When the Volkswagen Passat Alltrack debuted, VW was quite clear the vehicle would never make its way into the United States. That explains our surprise when the Alltrack Concept made its way to the New York auto show floor, even with the automaker insisting it has "no plans to bring this vehicle to market."
The VW Alltrack Concept at the New York show packs the automaker's familiar 140-hp 2.0-liter turbodiesel I-4 with 236 lb-ft of torque under the hood, mated to its six-speed dual-clutch automatic gearbox. Power is put down to all four wheels through VW's 4Motion all-wheel-drive system.
Unlike the 2013 Subaru Outback, the Alltrack Concept has a dedicated off-road mode that functions under 18 mph when activated. The system modifies the throttle mapping to give more pedal feel, the transmission shift points to allow it to hold gear, and the anti-lock braking system to allow the tires to lock up on loose surfaces like gravel or snow, allowing more effective stopping. The Alltrack's off-road mode also includes Hill Descent Assist.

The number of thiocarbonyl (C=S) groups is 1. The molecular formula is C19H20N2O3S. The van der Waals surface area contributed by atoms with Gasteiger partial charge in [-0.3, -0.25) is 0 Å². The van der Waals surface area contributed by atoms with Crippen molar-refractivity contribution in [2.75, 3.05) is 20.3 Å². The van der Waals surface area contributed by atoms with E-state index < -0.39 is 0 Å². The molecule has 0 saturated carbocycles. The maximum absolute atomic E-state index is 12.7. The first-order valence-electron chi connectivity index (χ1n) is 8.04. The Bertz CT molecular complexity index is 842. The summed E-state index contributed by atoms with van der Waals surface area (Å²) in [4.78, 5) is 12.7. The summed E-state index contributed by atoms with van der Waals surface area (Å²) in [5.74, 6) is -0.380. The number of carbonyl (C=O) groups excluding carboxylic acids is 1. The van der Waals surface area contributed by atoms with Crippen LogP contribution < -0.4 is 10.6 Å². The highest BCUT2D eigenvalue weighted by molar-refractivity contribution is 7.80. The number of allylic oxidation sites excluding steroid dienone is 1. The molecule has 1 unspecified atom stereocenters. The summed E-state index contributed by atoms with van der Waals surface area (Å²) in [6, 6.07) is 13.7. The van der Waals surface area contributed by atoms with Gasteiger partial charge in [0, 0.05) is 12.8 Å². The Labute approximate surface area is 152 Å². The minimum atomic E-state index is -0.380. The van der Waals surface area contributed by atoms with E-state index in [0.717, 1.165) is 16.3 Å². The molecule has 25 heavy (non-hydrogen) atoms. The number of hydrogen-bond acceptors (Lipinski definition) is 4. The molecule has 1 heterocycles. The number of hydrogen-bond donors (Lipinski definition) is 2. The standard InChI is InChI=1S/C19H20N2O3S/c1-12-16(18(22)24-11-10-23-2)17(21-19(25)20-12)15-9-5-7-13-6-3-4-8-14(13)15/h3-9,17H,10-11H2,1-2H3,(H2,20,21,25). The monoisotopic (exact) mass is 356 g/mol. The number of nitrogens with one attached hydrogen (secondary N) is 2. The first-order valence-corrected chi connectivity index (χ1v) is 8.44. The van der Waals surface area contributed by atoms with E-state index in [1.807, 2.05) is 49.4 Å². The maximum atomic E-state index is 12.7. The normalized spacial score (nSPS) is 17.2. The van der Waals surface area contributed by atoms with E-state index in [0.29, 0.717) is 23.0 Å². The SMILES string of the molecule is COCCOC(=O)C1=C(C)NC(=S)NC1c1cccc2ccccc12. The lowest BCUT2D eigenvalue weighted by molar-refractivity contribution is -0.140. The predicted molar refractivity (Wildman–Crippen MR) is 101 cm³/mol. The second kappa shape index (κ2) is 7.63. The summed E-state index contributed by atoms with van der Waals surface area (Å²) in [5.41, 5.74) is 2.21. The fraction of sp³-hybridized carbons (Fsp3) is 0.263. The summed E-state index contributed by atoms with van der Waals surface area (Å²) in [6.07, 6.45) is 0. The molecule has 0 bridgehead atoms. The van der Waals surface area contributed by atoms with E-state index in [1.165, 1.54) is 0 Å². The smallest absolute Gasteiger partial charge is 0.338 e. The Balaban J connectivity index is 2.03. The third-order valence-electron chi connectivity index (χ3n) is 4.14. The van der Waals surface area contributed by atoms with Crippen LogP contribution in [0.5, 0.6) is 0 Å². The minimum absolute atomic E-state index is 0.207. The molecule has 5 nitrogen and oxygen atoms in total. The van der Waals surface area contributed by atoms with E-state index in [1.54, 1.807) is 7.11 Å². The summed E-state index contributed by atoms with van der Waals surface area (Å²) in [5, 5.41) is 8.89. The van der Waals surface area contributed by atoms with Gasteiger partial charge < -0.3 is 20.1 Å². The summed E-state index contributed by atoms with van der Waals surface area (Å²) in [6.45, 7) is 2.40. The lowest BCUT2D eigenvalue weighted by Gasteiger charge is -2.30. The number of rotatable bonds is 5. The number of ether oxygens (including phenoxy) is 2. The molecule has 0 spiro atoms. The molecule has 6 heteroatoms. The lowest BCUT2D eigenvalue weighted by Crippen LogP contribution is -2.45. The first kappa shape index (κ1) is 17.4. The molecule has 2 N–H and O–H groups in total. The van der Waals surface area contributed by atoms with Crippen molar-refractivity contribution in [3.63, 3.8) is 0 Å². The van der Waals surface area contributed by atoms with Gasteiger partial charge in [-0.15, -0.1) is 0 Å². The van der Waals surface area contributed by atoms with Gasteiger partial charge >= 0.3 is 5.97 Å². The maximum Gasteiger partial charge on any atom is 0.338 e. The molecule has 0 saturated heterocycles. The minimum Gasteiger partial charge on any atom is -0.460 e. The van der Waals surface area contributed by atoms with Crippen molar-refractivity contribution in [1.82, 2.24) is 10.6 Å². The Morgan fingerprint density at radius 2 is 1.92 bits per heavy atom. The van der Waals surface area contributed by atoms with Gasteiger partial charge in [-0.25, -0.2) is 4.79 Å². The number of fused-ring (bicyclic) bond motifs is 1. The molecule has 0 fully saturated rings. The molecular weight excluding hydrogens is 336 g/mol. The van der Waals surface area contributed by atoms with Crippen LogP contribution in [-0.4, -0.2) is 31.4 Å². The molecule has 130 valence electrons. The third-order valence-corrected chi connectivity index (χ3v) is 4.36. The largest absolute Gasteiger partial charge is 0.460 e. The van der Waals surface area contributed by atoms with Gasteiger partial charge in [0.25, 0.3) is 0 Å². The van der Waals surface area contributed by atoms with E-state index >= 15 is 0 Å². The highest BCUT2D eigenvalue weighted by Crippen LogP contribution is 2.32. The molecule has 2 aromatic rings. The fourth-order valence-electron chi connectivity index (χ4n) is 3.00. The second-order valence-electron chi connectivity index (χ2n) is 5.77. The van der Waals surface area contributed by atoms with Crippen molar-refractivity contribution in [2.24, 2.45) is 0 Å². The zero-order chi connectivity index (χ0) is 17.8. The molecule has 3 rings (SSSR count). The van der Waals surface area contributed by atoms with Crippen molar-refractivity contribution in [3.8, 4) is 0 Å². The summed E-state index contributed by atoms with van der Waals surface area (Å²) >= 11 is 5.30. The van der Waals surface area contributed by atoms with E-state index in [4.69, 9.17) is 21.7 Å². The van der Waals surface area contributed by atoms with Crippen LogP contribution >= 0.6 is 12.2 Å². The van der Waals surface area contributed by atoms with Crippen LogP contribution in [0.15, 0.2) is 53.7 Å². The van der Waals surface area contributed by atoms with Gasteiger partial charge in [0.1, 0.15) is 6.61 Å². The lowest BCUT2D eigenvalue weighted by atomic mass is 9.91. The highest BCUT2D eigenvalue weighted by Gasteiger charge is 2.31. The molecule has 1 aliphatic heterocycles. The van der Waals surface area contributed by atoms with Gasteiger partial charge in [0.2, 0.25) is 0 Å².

All this extra off-road stuff is great, but we have to ask, "Why?" VW even noted at the end of its press release: "Currently there are no plans to bring this vehicle to market in the U.S., but the concept is set to gauge market reaction to a potential future model that is similarly sized and combines off-road ability with wagon versatility."
Our source at Volkswagen tells us the Alltrack Concept is testing the waters for a VW crossover that would slot size-wise between the current Jetta Sportwagen and U.S.-spec Passat sedan, likely on the new MQB architecture. The powertrain for this soft roader would probably be the same 2.0-liter TDI mill as seen in the Alltrack Concept. "If you look at the current [Jetta] Sportwagen the TDI rate is at about 80-85 percent," said our source, "So I think the potential is there to be all TDI." While there's no timeframe on a midsize VW crossover competitors will include the Subaru Outback and Volvo XC70.
What do you think: Should Volkswagen consider bringing an all-wheel-drive model like the Subaru Outback to the U.S.?